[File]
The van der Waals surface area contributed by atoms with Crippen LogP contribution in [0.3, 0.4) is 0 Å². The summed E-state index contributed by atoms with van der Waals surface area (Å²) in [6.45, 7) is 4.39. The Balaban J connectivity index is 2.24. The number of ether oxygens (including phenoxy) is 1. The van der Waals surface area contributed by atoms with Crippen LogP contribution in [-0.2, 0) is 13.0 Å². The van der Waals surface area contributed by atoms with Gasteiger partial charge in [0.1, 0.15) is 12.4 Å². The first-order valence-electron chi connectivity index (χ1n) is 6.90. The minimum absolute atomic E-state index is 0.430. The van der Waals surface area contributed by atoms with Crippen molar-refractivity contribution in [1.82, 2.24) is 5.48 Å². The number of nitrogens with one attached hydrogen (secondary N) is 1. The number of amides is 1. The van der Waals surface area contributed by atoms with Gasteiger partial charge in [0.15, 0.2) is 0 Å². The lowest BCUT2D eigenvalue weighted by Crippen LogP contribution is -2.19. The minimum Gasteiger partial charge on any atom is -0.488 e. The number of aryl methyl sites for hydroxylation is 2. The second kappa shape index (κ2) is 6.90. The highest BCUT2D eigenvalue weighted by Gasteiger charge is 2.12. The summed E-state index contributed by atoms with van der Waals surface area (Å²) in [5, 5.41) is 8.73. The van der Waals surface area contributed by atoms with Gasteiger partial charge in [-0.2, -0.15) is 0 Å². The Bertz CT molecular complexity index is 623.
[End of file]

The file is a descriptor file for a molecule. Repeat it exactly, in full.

The van der Waals surface area contributed by atoms with Crippen LogP contribution in [0.3, 0.4) is 0 Å². The summed E-state index contributed by atoms with van der Waals surface area (Å²) in [6.45, 7) is 4.39. The Balaban J connectivity index is 2.24. The number of ether oxygens (including phenoxy) is 1. The van der Waals surface area contributed by atoms with Crippen LogP contribution in [-0.2, 0) is 13.0 Å². The van der Waals surface area contributed by atoms with Gasteiger partial charge in [0.1, 0.15) is 12.4 Å². The first-order valence-electron chi connectivity index (χ1n) is 6.90. The minimum absolute atomic E-state index is 0.430. The van der Waals surface area contributed by atoms with Crippen molar-refractivity contribution in [1.82, 2.24) is 5.48 Å². The number of nitrogens with one attached hydrogen (secondary N) is 1. The number of amides is 1. The van der Waals surface area contributed by atoms with Gasteiger partial charge in [0.15, 0.2) is 0 Å². The lowest BCUT2D eigenvalue weighted by Crippen LogP contribution is -2.19. The minimum Gasteiger partial charge on any atom is -0.488 e. The number of aryl methyl sites for hydroxylation is 2. The second kappa shape index (κ2) is 6.90. The highest BCUT2D eigenvalue weighted by Gasteiger charge is 2.12. The summed E-state index contributed by atoms with van der Waals surface area (Å²) in [5, 5.41) is 8.73. The van der Waals surface area contributed by atoms with Gasteiger partial charge in [-0.2, -0.15) is 0 Å². The Bertz CT molecular complexity index is 623.